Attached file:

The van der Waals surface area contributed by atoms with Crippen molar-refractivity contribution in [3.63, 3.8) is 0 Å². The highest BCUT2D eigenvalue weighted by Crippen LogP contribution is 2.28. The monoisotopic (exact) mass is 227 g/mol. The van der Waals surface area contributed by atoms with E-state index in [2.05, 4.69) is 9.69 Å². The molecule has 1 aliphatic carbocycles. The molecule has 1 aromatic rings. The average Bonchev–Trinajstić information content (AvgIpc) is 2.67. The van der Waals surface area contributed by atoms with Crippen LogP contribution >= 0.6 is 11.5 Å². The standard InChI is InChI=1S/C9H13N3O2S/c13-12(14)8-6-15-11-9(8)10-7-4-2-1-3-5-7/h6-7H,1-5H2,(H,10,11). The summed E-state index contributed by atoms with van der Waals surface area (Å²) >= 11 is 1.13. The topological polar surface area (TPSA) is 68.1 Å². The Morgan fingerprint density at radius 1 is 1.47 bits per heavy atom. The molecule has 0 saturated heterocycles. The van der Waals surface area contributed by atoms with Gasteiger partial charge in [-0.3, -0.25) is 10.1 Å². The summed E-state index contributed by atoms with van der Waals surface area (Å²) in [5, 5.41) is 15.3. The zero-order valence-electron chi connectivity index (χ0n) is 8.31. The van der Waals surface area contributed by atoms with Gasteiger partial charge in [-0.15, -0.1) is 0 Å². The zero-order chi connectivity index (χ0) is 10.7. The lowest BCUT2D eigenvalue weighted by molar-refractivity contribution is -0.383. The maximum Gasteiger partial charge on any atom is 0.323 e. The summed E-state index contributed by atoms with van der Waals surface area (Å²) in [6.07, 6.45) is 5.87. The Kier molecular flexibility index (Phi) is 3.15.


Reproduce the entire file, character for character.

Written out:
The van der Waals surface area contributed by atoms with Crippen molar-refractivity contribution in [3.63, 3.8) is 0 Å². The highest BCUT2D eigenvalue weighted by Crippen LogP contribution is 2.28. The monoisotopic (exact) mass is 227 g/mol. The van der Waals surface area contributed by atoms with E-state index in [2.05, 4.69) is 9.69 Å². The molecule has 1 aliphatic carbocycles. The molecule has 1 aromatic rings. The average Bonchev–Trinajstić information content (AvgIpc) is 2.67. The van der Waals surface area contributed by atoms with Crippen LogP contribution >= 0.6 is 11.5 Å². The standard InChI is InChI=1S/C9H13N3O2S/c13-12(14)8-6-15-11-9(8)10-7-4-2-1-3-5-7/h6-7H,1-5H2,(H,10,11). The summed E-state index contributed by atoms with van der Waals surface area (Å²) >= 11 is 1.13. The topological polar surface area (TPSA) is 68.1 Å². The Morgan fingerprint density at radius 1 is 1.47 bits per heavy atom. The molecule has 0 saturated heterocycles. The van der Waals surface area contributed by atoms with Gasteiger partial charge in [-0.3, -0.25) is 10.1 Å². The summed E-state index contributed by atoms with van der Waals surface area (Å²) in [5, 5.41) is 15.3. The zero-order valence-electron chi connectivity index (χ0n) is 8.31. The van der Waals surface area contributed by atoms with Gasteiger partial charge in [-0.15, -0.1) is 0 Å². The zero-order chi connectivity index (χ0) is 10.7. The lowest BCUT2D eigenvalue weighted by molar-refractivity contribution is -0.383. The maximum Gasteiger partial charge on any atom is 0.323 e. The summed E-state index contributed by atoms with van der Waals surface area (Å²) in [6.07, 6.45) is 5.87. The Kier molecular flexibility index (Phi) is 3.15.